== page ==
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Colorectal Cancer

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					Colorectal Cancer

What Is Colorectal Cancer?
Colorectal cancer is the third most common cancer in men and women. It begins in either the colon or rectum, which are both part of the digestive system (where food is processed).

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The American Cancer Society’s Estimates
In the United States during 2008:
•148,810 new cases of colorectal cancer will be diagnosed, including
 108,070 cases of colon cancer  40,740 cases of cancer of the rectum

• 49,960 deaths will occur as the result of colorectal cancer

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Who Is At Risk?
Two factors greatly influence the risk of developing colorectal cancer:
1. Age
More than 90% of colorectal cancers are diagnosed in people over age 50.

2. Racial or Ethnic Background
African Americans have the highest rates of colorectal cancer of all racial or ethnic groups in US. Ashkenazi Jews have a higher rate of colon cancer.

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Gender does not appear to be a risk factor. Men and women are similarly affected.

Other Risk Factors
Other factors that increase risk include:
 If you have ever had colorectal polyps, previously been treated for colorectal cancer, or had inflammatory bowel disease  Being physically inactive  Eating a diet high in fat (especially from red meat and processed meats, such as hot dogs, bologna and luncheon meat)  Obesity  Smoking  Heavy alcohol use  Having a family history of colorectal cancers, certain other cancers, and benign colon polyps (fewer than 10% of colorectal cancers are caused by inherited gene mutations)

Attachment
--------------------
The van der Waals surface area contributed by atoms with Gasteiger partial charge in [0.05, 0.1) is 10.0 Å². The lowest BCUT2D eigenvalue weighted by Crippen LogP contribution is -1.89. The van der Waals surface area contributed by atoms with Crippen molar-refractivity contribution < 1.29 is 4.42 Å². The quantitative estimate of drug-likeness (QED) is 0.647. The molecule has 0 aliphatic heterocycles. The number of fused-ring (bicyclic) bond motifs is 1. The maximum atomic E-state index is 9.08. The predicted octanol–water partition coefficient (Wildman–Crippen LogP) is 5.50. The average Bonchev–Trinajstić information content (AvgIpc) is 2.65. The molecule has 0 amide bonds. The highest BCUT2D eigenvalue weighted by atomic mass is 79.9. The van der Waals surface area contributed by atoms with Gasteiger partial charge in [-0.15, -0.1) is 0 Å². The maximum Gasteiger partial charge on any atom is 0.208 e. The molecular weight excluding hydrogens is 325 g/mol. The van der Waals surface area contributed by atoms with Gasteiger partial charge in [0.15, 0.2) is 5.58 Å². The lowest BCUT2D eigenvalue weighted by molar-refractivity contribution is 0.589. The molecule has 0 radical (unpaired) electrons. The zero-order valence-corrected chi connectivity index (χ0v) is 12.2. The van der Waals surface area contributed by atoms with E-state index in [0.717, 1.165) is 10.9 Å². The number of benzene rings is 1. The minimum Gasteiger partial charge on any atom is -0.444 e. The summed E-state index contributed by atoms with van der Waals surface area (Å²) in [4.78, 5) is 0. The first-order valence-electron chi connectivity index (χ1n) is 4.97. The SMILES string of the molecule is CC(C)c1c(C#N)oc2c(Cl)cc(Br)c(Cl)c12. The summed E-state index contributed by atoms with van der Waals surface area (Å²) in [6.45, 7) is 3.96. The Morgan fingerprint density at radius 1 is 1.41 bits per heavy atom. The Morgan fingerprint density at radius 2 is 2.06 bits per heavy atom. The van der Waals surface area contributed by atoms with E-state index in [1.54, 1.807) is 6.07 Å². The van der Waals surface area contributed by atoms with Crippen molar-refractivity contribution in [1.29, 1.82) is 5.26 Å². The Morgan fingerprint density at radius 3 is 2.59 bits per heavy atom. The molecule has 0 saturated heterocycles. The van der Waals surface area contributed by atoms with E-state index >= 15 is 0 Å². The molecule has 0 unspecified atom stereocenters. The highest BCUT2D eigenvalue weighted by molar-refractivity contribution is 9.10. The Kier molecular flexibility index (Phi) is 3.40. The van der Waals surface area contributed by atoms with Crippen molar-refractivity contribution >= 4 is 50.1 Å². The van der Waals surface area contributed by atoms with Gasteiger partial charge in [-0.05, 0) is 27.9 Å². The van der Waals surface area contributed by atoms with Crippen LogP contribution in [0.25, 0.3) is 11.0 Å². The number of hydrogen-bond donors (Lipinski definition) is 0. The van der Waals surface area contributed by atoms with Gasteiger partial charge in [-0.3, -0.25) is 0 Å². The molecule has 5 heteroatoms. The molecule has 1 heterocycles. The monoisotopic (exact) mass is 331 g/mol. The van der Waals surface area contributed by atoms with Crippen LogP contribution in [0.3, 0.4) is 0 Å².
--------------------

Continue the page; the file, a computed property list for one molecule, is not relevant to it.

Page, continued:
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Reducing Your Risk
Early detection can help find and remove precancerous polyps (tissue growths.)

It also appears that the following behaviors may reduce risks:
 Maintaining a healthy weight  Getting regular physical activity  Eating plenty of fruits, vegetables, and whole-grain foods  Limiting high-fat foods, especially red meat and processed meats

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Symptoms
Warning signs include:
 Rectal bleeding

 Blood in the stool
 Change in bowel habits
 Cramping or abdominal pain (stomach area)

These are also warning signs for other, less serious illnesses, so if they appear, they should be discussed with a doctor.

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Detection
Colorectal cancers can almost always be cured if detected early. People of average risk with no symptoms should begin regular screening at age 50. People at increased risk should be screened earlier and more often.
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Traditional Detection Methods
Traditional methods for detecting colorectal cancer include:
 Flexible sigmoidoscopy – A doctor looks inside the rectum and the lower part of the colon (sigmoid colon) through a lighted tube.  Colonoscopy – A doctor exams the colon using a flexible, lighted instrument called a colonoscope.